The new set of policies will allow for students to request up to two days of absence without a medical note
On Wednesday, Sept. 29 the university released its new absence policy, which will allow students to take two days off of school without a doctor’s note. The move has granted more leniency to students struggling with a wide range of issues, including anxiety and depression.
On its website, Concordia details the process is meant for students who are dealing with, “an acute illness such as flu or bad cold, situational depression and anxiety, a significant distressing event (such as the death of a close family member or friend), [or] sustaining an injury,” among other criteria.
Students who need this service can access it twice in between fall and winter semesters, and once during a summer semester. It applies to undergraduate and graduate students alike. All a student would need to do is access the website and fill out a simple form that should take only a few minutes to complete.
While these are some of the reasons students can be excused from class, the policy has its limits. As the guidelines stress several times, this is for serious situations only. The form cannot be used during exam periods, and cannot be used in a period where a student would have to submit an assignment worth more than 30 per cent of their final grade in a given course. The policy cannot be used as an excuse for personal or family events, transportation issues, competing commitments, technological difficulties, and other events less serious than those listed earlier.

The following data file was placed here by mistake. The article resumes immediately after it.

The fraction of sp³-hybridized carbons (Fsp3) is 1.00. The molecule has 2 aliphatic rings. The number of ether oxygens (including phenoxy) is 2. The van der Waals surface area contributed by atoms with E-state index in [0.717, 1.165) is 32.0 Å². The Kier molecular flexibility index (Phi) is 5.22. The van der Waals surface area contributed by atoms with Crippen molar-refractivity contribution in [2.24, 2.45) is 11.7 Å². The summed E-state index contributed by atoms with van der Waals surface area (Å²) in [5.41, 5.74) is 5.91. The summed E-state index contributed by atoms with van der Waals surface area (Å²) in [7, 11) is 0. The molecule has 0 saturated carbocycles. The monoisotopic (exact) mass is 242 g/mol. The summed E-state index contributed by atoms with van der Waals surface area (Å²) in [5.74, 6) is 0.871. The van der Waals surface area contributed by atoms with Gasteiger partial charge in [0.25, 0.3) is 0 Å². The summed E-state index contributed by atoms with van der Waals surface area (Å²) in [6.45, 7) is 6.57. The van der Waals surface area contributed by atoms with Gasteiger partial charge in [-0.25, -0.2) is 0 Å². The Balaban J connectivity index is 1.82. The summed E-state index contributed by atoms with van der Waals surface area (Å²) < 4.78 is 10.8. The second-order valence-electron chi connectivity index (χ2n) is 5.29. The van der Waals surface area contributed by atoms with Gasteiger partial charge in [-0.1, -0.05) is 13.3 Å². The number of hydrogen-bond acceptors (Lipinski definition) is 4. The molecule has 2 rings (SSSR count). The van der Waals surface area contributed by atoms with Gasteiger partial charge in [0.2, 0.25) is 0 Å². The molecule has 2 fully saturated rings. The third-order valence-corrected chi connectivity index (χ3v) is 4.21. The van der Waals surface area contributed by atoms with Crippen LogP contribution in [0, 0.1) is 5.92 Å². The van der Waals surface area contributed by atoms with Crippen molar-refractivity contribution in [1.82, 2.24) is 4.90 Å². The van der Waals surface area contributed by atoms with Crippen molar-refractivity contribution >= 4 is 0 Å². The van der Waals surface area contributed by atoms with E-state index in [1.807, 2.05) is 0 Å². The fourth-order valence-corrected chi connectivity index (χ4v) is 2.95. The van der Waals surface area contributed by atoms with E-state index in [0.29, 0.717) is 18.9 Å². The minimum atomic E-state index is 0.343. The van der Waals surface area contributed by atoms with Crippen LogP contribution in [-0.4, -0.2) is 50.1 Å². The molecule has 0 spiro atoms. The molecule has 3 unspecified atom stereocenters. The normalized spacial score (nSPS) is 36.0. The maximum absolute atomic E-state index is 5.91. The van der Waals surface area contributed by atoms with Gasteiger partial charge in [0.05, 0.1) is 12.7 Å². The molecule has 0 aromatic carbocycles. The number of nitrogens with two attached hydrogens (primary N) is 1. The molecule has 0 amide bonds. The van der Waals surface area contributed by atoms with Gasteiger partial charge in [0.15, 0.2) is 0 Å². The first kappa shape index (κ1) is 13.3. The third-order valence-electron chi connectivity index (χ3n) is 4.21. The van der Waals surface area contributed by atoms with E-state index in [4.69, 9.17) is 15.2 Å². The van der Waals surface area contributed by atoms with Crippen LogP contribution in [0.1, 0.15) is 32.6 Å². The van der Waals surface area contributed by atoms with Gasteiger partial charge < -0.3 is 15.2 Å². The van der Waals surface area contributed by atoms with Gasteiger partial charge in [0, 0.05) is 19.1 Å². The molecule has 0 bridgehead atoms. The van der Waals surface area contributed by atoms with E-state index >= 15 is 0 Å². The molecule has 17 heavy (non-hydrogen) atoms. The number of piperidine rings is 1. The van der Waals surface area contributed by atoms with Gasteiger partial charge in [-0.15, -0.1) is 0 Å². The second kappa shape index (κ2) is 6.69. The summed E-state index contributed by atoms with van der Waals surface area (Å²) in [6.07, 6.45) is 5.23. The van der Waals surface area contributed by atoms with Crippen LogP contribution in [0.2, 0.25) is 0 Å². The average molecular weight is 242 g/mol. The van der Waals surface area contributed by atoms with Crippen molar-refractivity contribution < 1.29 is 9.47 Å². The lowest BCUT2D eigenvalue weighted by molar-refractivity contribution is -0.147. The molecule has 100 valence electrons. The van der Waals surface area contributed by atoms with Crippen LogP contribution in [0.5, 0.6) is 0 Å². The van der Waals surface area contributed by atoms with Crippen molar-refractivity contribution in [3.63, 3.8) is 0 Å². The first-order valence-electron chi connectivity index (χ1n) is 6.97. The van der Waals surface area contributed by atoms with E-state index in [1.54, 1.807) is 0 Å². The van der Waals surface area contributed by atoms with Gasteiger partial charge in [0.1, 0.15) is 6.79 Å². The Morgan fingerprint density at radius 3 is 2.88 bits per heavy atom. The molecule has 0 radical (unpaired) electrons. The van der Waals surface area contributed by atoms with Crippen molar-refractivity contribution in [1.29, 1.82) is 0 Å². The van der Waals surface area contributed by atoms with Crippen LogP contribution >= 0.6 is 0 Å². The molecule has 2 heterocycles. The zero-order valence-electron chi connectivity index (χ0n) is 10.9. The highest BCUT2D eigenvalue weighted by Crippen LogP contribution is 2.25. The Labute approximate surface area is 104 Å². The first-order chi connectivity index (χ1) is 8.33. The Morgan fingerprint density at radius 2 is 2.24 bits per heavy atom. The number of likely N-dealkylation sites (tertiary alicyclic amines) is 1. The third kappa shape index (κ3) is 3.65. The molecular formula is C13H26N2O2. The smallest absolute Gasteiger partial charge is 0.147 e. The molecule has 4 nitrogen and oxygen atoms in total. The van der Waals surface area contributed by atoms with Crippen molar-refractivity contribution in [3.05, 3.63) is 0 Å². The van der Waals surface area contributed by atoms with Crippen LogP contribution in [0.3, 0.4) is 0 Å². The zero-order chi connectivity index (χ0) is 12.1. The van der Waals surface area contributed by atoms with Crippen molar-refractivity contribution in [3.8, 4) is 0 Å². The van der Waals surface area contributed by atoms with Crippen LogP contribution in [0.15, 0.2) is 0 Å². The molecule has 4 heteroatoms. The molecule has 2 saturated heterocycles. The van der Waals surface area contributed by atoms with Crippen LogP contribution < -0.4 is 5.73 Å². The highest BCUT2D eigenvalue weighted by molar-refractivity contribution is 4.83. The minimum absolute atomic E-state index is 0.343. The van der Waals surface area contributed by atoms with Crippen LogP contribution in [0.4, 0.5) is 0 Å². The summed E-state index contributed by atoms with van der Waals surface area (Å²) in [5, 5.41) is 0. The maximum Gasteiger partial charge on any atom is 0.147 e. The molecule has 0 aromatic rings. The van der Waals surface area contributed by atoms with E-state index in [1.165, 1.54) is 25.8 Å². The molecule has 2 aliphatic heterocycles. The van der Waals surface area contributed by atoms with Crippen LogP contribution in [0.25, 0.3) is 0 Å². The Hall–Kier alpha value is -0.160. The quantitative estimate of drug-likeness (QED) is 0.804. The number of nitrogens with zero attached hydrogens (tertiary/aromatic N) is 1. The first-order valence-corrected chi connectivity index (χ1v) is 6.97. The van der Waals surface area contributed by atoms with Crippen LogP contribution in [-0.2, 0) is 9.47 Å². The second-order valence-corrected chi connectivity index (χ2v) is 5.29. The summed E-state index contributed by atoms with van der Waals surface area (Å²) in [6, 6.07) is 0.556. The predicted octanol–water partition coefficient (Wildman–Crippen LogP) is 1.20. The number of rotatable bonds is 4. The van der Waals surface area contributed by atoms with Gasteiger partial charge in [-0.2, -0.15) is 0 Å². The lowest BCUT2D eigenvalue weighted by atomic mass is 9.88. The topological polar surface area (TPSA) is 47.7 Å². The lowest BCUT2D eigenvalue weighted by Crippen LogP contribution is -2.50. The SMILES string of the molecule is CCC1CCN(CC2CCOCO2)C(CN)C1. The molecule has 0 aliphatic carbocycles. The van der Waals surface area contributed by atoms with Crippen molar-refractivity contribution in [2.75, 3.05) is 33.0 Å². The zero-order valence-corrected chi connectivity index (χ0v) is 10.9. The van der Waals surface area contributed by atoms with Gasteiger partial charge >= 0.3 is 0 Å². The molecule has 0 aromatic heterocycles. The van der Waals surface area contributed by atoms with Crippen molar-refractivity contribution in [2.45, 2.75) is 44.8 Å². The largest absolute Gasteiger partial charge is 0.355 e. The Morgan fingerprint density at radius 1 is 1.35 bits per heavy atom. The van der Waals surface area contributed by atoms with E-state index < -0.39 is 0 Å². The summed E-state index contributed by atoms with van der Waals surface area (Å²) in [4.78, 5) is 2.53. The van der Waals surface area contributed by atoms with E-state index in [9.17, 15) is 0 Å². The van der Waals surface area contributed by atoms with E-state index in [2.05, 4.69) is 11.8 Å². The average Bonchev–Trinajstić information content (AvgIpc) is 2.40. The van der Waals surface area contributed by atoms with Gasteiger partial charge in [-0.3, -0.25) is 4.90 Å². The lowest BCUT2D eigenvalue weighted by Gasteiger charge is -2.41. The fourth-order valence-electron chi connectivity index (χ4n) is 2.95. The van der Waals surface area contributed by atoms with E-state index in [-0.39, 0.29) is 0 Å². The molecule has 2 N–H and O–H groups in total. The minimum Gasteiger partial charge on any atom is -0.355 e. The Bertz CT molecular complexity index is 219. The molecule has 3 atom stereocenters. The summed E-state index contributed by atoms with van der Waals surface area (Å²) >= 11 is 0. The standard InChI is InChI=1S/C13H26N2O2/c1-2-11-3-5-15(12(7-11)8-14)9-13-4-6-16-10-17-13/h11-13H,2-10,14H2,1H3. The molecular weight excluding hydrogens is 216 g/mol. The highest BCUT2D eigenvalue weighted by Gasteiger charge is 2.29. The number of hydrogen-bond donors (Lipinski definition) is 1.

The new rules from the school’s administration will have a significant impact on students dealing with depression and anxiety. As stated by the Mental Health Commission of Canada,
“More than 28 per cent of people aged 20-29 experience a mental illness in a given year. By the time people reach 40 years of age, 1 in 2 people in Canada will have had or have a mental illness.”
According to Concordia University spokesperson Vannina Maestracci, “the goal is to give students flexibility when they are faced with unexpected situations on a limited basis — by not requiring medical documentation for these short absences of two days. Other processes already exist at the university for longer absences. Students who are faced with persistent anxiety or depression should register with the Access Centre for Students with Disabilities (ACSD) to seek support.”
This move was a result of a long process that began before the pandemic, stated Maestracci, including representatives from all faculties as well as the ACSD and the university’s Health Services clinic.
One distinct area this new rule does not cover, however, is absence caused by COVID-19 quarantines. The website specifically states that this policy does not cover quarantining caused by the pandemic. As Maestracci mentioned, “students who have been instructed to self-isolate by Public Health authorities and have in-person classes have to contact their professors and obtain instructions regarding academic concerns. (They should also fill out the COVID-19 Self-Isolation form to inform Concordia’s Environmental Health and Safety).”
Concordia hopes that this policy will alleviate some stress for students and give them time to deal with mental health issues. Whether it pertains to sickness or illness, physical or psychological issues, or any other serious problem, accommodations can likely be made by Concordia. The first and most important step is to reach out for assistance, which can be made easier by this new system.
Photograph by Catherine Reynolds